Tuesday, January 13, 2009

Farewell, Epiphanytide

Even in the 1962 Breviary, tempus per annum is nigh... with Compline to-night, Epiphanytide ends, and then we have four weeks after Epiphany until Septuagesima Sunday on the 8th of February comes to prepare us for Lent.  Nonetheless, this period of time still carries traces of the mystery of the Epiphany...

In the Traditional Rite, the chants of the Sunday Masses will continue the theme of the adoration of Christ made made manifest: In excelso throno vidi sedere virum, quem adorat multitudo Angelorum (this Sunday's Introit); Omnis terra adoret te, Deus (next Sunday's); Adorate Deum, omnes Angeli ejus (the 3rd and 4th Sundays' Introit).  Similarly, the Divine manifestation of power in Christ will be the subject of the Gospel passages read: the miracle at the wedding feast at Cana this coming Sunday (St John ii, 1-11); then - immediately after the Transfiguration, upon descending the mountain - the cure of a leper and next the healing of the Centurion's servant upon that officer's noble confession of astoundingly strong faith (St Matthew viii, 1-13); and on the 4th Sunday, the stilling the storm by Our Blessed Lord (St Matthew viii, 23-27).  How utterly appropriate to this prolongation of our consideration of the Manifestation of Christ will be the Offertory and Communion on these two last Sundays: Dextera Domini fecit virtutem ("The right hand of the Lord hath wrought power") and Mirabantur omnes de his ("All marvelled at these things").

(BTW, Romans having been run through at Matins from after Christmas until the days after Epiphany, now a start has just been made on I Corinthians, which continues this week; next week will feature II Corinthians; the 3rd week after Epiphany will have Galatians and Ephesians at Matins; and the 4th week, Philippians, Colossians, and I & II Thessalonians.  Of course, at Matins only excerpts of this rich fare can be fitted in - in the coming time I hope to sit down with my pocket New Testament and catch up on at least some of these marvellous inspired words of the Apostle in this his year.)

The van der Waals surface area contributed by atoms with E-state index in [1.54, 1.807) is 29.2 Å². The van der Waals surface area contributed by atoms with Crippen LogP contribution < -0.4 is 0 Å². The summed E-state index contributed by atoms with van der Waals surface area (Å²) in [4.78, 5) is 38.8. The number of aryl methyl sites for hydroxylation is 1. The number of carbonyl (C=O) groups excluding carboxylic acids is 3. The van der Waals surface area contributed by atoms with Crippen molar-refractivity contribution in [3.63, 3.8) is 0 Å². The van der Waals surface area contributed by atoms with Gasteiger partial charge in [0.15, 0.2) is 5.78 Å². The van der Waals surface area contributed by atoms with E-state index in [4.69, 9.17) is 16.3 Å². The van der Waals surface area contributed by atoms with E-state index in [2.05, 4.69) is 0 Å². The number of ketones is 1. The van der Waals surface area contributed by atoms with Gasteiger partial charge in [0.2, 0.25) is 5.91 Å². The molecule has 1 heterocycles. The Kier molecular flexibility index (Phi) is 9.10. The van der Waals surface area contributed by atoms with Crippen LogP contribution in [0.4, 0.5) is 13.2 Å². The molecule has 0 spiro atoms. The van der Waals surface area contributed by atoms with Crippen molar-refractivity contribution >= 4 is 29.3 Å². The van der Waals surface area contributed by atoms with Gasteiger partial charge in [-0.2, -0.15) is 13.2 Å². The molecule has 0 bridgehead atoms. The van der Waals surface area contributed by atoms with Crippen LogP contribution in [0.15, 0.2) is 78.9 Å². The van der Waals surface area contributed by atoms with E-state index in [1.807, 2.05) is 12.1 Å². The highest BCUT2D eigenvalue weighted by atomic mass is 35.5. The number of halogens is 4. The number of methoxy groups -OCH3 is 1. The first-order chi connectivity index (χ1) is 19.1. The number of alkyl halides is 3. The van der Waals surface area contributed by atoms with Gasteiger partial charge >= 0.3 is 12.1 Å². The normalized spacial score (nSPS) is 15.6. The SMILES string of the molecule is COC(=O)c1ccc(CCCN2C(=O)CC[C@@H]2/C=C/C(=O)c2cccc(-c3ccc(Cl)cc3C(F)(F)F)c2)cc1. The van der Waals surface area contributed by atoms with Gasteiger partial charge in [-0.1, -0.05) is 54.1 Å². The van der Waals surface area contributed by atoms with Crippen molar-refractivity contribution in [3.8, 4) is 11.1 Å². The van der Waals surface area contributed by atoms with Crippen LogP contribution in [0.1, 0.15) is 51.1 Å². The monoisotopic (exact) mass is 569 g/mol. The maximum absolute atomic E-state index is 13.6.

The Mass in commemoration of the Baptism of Our Lord is that of the Epiphany, but for the orations and its proper Gospel (St John i, 29-34), as follows:

At that time: 
John saw Jesus coming to him, and he saith: Behold the Lamb of God, behold Him who taketh away the sin of the world.  This is He, of whom I said: After me there cometh a Man, Who is preferred before me: because He was before me.  And I knew Him not, but that He may be made manifest* in Israel, therefore am I come baptizing with water.  And John gave testimony, saying: I saw the Spirit coming down, as a dove from heaven, and He remained upon Him.  And I knew Him not; but He Who sent me to baptize with water, said to me: He upon Whom thou shalt see the Spirit descending, and remaining upon Him, He it is that baptizeth with the Holy Ghost.  And I saw, and I gave testimony, that this is the Son of God.

[* The Greek word here is φανερωθῇ (to be revealed, to be made known) from φανερόω (to reveal or make known); whereas our word Epiphany (ἐπιφάνεια) comes from ἐπιφαίνω (to appear, to give light), itself derived from φαίνω (to shine) both of which in the passive mean "to appear, to be revealed" - I surmise that all these words are related, but am unsure.]

I've just sat down (with the Cricket on in the background) and read over Bl Columba Marmion's conferences on the Epiphany and Baptism of Our Lord from Christ in His Mysteries.  Among many deep insights, which I would wish to quote in extenso, I was struck by his explanation of why Christ came to accept from John the baptism of repentance: though He was without sin, for us He was made sin, as the Apostle dares tell us (II Cor. v, 21), as the Head and elect representative of our fallen race, and so "to fulfil all righteousness" (St Matt. iii, 15), Our Lord thus signified His taking upon Himself the sins of the world, He Who alone could and would in process of time take them away by nailing the handwriting that was against us to the Cross, through He Himself, all immaculate, sinless and holy, being nailed fast thereto for us, made accursed for us by hanging on that infamous gibbet, that we might be made the righteousness of God (II Cor. v, 21).  Glory to Him for ever!

It is with these thoughts that this Collect of the Baptism, again, like the oldest and purest Roman prayers, very deep and surprisingly widely applicable, is best appreciated; for it delves deep into the mystery, not presenting it in a facile ICEL manner suited to kindergarten inmates, but summing up in lapidary prose a consideration well worth pondering:

Deus, cujus Unigenitus in substantia nostræ carnis apparuit: præsta, quæsumus; ut per eum, quem similem nobis foris agnovimus, intus reformari mereamur.  Qui tecum vivit...

(God, Whose Onlybegotten in the substance of our flesh hath appeared: grant, we beg; that through Him, whom we have acknowledged to be outwardly similar to us, we may deserve to be inwardly reformed.  Who with thee liveth...)

Christ hath wrought our salvation - now we must by faith in Him, by obedience to His commands, by His grace lay hold of His gift of eternal healing, that the objective salvation He won for us may effect our subjective salvation, "that the salvation promised us may be ours".

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